Have you ever sat down in a moment of deep soul searching and wondered ; am I mildly, moderately, or truly considerate? Would you go to a romance movie over a robot convention for the girl of your dreams? (Not this girl, bring on the robo con.) Would you look away if your boss’s toupee fell off? Would you protect a rooster patron by taking all the tamago (egg) sushi so he doesn’t become horrified? If you want to learn how to be considerate and not boke, then YUUKIMUYO: Consider It is the game for you.
In all seriousness, this game is a collection of Wario Ware style mini-games you can play solo or with a friend centered on the Japanese culture and the consideration one is expected to give to others in life. It’s available on the Nintendo Switch e-shop for five dollars. The art style is very simple. The background is completely white and the characters and objects are just black outlines. You control objects that are drawn in red and in two player, your friend controls objects in blue. In single player mode, you play 100 games in a row to determine your final score. Every 5 games you are told your level of consideration. Be too inconsiderate and you will be told you are moderately boke which means you are a heathen who would not hit a homerun for a dying kid or feed starving orphans. In two player mode, you must work together to be considerate in groups of 10 random games. You can either sabotage each other or work together to be true considerate citizens! At the end, you are given your score and how well the two of you must know each other based on actions. Are you friends of a friend or are you tweedle dee and tweedle dum?
And that’s pretty much it. It’s a simple concept with simple animations and simple gameplay. When you play through the game, you’ll unlock a lot of secrets including inconsiderate mode where you are free to unleash the boke beast inside and mildly ruin everyone’s day.
This is not going to be for everyone. If weird Japanese games aren’t your style, you’re not going to find the enjoyment in this. If you do have a knowledge of Japanese culture or are looking for something little to have a laugh with friends for an afternoon, this is perfect. There’s a lot of fun and charm to the simplicity that makes it something you’ll want to return to from time to time. At $5 it’s worth the price if you’ve liked the descriptions above or are a weeb.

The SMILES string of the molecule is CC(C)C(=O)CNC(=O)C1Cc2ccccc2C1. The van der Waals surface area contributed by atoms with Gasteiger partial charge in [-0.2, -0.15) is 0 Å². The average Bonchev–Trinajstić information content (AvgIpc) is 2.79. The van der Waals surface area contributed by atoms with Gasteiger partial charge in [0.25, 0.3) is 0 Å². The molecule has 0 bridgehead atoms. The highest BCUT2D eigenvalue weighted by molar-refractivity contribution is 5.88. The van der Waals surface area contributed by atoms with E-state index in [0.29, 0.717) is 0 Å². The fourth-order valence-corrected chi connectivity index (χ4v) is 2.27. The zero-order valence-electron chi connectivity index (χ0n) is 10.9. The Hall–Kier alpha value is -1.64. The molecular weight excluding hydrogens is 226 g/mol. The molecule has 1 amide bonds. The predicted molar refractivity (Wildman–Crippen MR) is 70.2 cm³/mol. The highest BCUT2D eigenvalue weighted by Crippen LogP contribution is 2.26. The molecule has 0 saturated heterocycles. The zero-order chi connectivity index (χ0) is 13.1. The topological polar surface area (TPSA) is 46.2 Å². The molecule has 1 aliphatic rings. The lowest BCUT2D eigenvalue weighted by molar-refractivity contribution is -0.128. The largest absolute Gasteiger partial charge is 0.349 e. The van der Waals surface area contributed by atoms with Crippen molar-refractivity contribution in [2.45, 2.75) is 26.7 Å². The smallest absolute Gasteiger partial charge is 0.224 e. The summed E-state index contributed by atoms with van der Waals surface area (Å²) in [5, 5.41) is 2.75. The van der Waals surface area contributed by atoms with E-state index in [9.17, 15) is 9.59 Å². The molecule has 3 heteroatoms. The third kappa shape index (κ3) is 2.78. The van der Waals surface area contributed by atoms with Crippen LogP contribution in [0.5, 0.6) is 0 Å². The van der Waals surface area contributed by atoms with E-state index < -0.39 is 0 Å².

While the game is funny and charming, it’s also a look into the cultural identity of Japan. In Japan, there is a greater sense of politeness and doing something because it would be good for the greater whole, like in one game ordering the same thing as the rest of your group to make it easier on the waiter. A common phrase in Japan, which is the Japanese part of the title, is ‘reading the air’ which is the concept of being able to tell what to do in a situation without anyone saying it. If someone hates you or doesn’t wish to talk to you, they will not directly tell you. It is up to you to read the atmosphere of the situation and realize that their niceness is surface level consideration. The best outcome there is to not invite yourself along to their party even if societal consideration still has them inviting you so you are not left out.
Here in America, that’s very much not the case. There’s Southern niceness, sure, but there’s no unspoken rule of doing the considerate thing because we are very much an individualistic culture at our core and often times laud the breaking of societal norms. In game, a man’s toupee falls off and it’s the considerate thing to look away as if nothing has happened to give him is dignity. Here we may make a joke to make light of the situation and so they can laugh too and not feel so embaressed. Nothing wrong with this way of life, people still do mean well, it’s just two different ways of life which is why this game is so interesting beyond a gameplay aspect. While not an educational game at all, it’s really a good taste of another culture in a silly setting. And heck, maybe this game will make everyone a little more considerate.